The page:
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"Nebulous" non-association condition sets G-20 defendants up to breach

Crown fails to impose new conditions against Leah Henderson

by Dawn Paley

Image by Molly Fair, Certain Days Freedom for Political Prisoners Calendar 2011,
Image by Molly Fair, Certain Days Freedom for Political Prisoners Calendar 2011,

Also posted by dawn:

Leah Henderson was back in court last Wednesday, and in a small victory for her case and those of other defendants facing conspiracy charges stemming from the G20, a Superior Court Judge denied the crown’s request to impose conditions of non-association with the Southern Ontario Anarchist Resistance (SOAR) and Anti-War @ Laurier (AW@L).

On October 20, Superior Court Judge Todd Ducharme spoke to his reasons for having denied the crown’s appeal of Henderson’s bail on September 13. Henderson was initially not subject to the same conditions of non-association that her co-accused were required to accept. After failing in their effort to send her back to jail, the crown asked the court to add non-association as a condition for her continued release.

“The crown then on Wednesday asked for the condition of non-association with SOAR, AW@L, as well as two named individuals, Dan Kellar and Harsha Walia, to be added to my bail conditions,” Henderson told the Vancouver Media Co-op by phone from Toronto. She said that her lawyer argued that the crown has presented no evidence of what being a member of SOAR or AWOL actually means, since both are anarchist organizations without membership lists.

“Ducharme said it was a nebulous condition, it was setting someone up to breach, essentially, because it just wasn’t defined, so based on that he made the decision that I would not have the condition of non-association with SOAR or AWOL,” said Henderson, who is allowed to communicate with Walia, but still cannot associate with Kellar.

“The reason that this is a significant decision is that the rest of my co-accused will now have the opportunity to say that a superior level court has said that this condition is setting people up to breach, and isn’t actually a fair condition to have, which of course will help people in terms of not feeling as isolated, in terms of having access to their support networks and their friends and their lovers,” she said.

Henderson is facing three politically motivated charges stemming from the G-20 summit in Toronto: conspiracy to commit mischief over $5,000, conspiracy to assault police, and conspiracy to obstruct justice. Her existing conditions amount to house arrest, she has a curfew, and is not allowed to post to the internet. Alex Hundert, one of her 19 co-accused, was thrown back in jail on Saturday because of an alleged incident about which details have not been made public.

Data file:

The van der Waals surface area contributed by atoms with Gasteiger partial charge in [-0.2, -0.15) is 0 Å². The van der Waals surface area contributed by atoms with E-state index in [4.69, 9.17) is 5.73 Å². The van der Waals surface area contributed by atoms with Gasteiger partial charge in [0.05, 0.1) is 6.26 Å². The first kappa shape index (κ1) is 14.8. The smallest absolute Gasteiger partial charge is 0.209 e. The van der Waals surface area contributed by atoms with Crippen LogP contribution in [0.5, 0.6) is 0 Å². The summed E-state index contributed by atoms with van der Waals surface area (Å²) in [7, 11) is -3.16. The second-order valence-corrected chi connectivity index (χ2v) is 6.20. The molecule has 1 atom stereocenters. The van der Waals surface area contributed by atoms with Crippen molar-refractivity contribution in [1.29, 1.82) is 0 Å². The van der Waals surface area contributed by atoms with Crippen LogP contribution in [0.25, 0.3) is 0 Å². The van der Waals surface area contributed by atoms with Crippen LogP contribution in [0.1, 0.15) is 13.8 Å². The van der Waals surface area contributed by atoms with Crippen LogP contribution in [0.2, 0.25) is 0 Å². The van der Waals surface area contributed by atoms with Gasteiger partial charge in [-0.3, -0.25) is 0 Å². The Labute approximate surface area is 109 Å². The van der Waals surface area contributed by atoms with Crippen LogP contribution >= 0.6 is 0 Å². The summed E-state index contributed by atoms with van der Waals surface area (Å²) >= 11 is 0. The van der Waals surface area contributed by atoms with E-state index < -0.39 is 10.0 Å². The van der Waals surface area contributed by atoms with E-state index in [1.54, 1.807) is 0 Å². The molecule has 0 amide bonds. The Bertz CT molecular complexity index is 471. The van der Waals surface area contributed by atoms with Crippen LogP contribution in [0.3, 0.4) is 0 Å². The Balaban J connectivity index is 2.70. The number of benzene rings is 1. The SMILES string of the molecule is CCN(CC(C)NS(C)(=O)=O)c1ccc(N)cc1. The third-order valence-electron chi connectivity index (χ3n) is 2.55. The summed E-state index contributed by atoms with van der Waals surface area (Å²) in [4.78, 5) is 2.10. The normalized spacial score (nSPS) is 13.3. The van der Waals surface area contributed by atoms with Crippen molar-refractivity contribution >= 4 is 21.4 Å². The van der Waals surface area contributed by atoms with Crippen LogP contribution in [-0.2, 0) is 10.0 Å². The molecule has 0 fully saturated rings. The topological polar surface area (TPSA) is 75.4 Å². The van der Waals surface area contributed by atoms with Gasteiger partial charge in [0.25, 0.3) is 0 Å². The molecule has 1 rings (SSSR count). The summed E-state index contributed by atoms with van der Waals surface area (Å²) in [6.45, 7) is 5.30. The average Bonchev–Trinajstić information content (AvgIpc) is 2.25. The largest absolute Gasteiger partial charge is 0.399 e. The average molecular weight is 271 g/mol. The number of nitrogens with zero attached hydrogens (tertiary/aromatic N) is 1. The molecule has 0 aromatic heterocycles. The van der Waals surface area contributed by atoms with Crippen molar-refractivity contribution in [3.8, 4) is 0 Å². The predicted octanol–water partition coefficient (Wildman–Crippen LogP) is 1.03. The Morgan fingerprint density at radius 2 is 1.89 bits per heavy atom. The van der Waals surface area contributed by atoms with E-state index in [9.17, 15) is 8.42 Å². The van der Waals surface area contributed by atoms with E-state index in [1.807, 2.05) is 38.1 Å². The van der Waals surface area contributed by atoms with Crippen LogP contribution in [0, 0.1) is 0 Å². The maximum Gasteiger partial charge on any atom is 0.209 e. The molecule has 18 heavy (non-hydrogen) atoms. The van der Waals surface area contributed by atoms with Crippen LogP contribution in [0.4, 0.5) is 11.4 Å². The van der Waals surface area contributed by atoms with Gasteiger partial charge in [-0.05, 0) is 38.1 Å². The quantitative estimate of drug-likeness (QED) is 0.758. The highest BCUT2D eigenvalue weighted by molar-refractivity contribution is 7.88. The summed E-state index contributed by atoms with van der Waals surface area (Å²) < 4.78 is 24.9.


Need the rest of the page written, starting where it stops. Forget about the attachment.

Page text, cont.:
Henderson will return to court on November 8th to challenge the condition that she can’t attend or plan public demonstrations. She said the judge was “very upset” with the way the conditions around planning or participating in public demonstrations or protests have been interpreted by the crown.

“Because of that, he wants an entirely new condition worded, and so my lawyer as well as the crown will be making submissions on what that wording should be, which is hopefully where we’ll be able to challenge that it's an unconstitutional condition anyway.”

Henderson was arrested at gunpoint together with Alex Hundert and another co-accused in Toronto on the early morning of June 26, 2010. She spent 25 days in women’s prison before her release in July. “The women that I was in custody with, are, you know, almost everyone that’s there is there because of domestic abuse incidents, or immigration, or because they are stuck in a cycle of poverty that the system continues to feed, and then they can’t meet the basic needs for themselves or their kids,” she said.

The experience of going through the court and prison system has affirmed Henderson's belief in the importance of organizing.

“The work that we’re doing as activists and as social change folks is important, because what happened to me is obviously targeted, and unacceptable, but it happens every day to women of colour and women in poverty,” she said.

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AW@L stands for social and ecological justice

AW@L does not stand for anti-war @ laurier... while we did.... we do not anymore (and for some time now).


nice article dawn!


it's just AW@L, it doesn't mean anything else? good to know. thanks dan.

we stand for social and

we stand for social and ecological justice, and we are not specifically anarchist... our members and our tactics are diverse.

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